Consumer Debt: The Size of the Problem
According to the credit-reporting firm Equifax, the average Canadian household carries $22,800 in non-mortgage-related debt. When we look at people aged 46-55, that figure rises to $34,100. These are people who should be saving for retirement, but thanks to such debt loads, many find this impossible. A BDO Canada survey found 37% of people aged 34-54 had little or no retirement savings.
On average, Canadians owe $1.77 for every $1.00 in earned income. For some of us, it’s even worse: The Bank of Canada claims that 8% of indebted Canadians owe 350% or more of their gross income, a staggering burden.
Many Canadians have given up hope of ever being debt-free.
Increased Interest Rates Are Pushing Debtors Over the Edge
After years of a downward trend in defaults, bankruptcies, and other indicators of debt stress, the arrows are pointing in the other direction. Equifax predicated an increase in late payments and defaults on credit card debt in 2019. The number of Canadians $200 or less away from insolvency every month increased from 40% to 46% in the last quarter, according to insolvency management firm MNP.
The number of consumers seeking debt relief went up 5.1% from the previous year, according to the Canadian Superintendent of Bankruptcy. In hard-hit Alberta, this number was 16%.
An increasing number of Canadians have chosen home equity loans and lines of credit to address credit card debt. But, according to the Financial Consumer Agency of Canada, ¼ of borrowers are only repaying the interest on these loans.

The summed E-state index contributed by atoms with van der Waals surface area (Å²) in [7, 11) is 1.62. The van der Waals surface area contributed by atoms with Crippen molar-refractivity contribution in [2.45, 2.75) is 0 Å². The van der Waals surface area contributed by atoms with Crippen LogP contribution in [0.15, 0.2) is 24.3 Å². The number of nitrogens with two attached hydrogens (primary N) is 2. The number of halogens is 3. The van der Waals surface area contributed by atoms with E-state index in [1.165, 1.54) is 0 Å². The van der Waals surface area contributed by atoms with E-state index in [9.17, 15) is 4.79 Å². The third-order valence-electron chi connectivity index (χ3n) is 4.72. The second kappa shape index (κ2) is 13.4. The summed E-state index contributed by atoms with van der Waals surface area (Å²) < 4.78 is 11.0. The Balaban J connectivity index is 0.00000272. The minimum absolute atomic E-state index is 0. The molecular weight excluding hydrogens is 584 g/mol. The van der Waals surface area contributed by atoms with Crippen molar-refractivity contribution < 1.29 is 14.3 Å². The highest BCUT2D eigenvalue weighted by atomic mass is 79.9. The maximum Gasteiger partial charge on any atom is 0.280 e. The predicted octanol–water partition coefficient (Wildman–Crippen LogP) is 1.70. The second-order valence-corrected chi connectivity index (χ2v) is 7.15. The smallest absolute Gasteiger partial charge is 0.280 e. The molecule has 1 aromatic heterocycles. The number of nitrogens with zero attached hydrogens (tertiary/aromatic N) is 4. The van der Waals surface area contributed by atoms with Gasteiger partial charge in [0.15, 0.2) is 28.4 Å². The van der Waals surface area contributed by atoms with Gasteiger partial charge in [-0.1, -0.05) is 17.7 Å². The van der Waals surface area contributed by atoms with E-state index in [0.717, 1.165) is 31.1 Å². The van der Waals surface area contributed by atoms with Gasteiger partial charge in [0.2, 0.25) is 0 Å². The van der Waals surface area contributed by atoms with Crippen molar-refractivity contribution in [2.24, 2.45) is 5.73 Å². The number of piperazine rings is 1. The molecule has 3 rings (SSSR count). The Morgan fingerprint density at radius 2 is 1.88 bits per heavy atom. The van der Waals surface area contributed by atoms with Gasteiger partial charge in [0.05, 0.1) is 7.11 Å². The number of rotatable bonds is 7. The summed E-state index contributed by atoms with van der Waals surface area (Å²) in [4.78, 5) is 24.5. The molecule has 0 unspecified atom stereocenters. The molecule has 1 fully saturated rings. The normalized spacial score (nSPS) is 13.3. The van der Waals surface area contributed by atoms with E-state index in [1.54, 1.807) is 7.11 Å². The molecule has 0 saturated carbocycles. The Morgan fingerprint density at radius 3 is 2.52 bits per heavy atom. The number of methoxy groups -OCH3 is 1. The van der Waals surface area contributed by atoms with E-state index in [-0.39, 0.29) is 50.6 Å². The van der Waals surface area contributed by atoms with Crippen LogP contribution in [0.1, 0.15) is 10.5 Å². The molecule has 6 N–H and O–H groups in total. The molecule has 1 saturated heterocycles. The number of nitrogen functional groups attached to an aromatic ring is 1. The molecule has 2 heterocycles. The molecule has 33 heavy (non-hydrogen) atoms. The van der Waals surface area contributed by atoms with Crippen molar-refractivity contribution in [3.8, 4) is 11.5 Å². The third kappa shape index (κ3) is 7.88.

For an economy, heavily dependent on consumer spending and real-estate purchases, these are worrying trends.
A Debt-Stressed Populace
Recent surveys hint at the debt burden on ordinary Canadians. A recent BDO Canada survey of 2000 Canadian adults revealed that 20% of Canadians without kids said the burden of debt in their lives was so great that they didn’t know what to do. For Canadians with kids, that percentage increased to 34%.
A 2018 Angus Reid survey showed 1/3 of Canadians were “very stressed” about money. 11% had used payday loans to get by. 25% had borrowed money to pay for basic needs like groceries and gas.
A 2018 survey by the Canadian Payroll Association showed 40% of Canadians felt overwhelmed by debt, as opposed to 35% in the 2017 survey.
Debt Stress is Affecting People from All Walks of Life
Clearly, there’s a debt stress problem in Canada. And it can’t be addressed on the instalment plan. Insolvency expert Scott Terio tells of counseling accountants, small business people, and financial analysts, all struggling with terrible debt loads. The old stereotype of the “deadbeat” just doesn’t reflect reality.
The problem of crushing consumer debt in Canada will no doubt be foremost in the minds of decision makers, as they weigh mortgage rules and interest rate policy in the year ahead.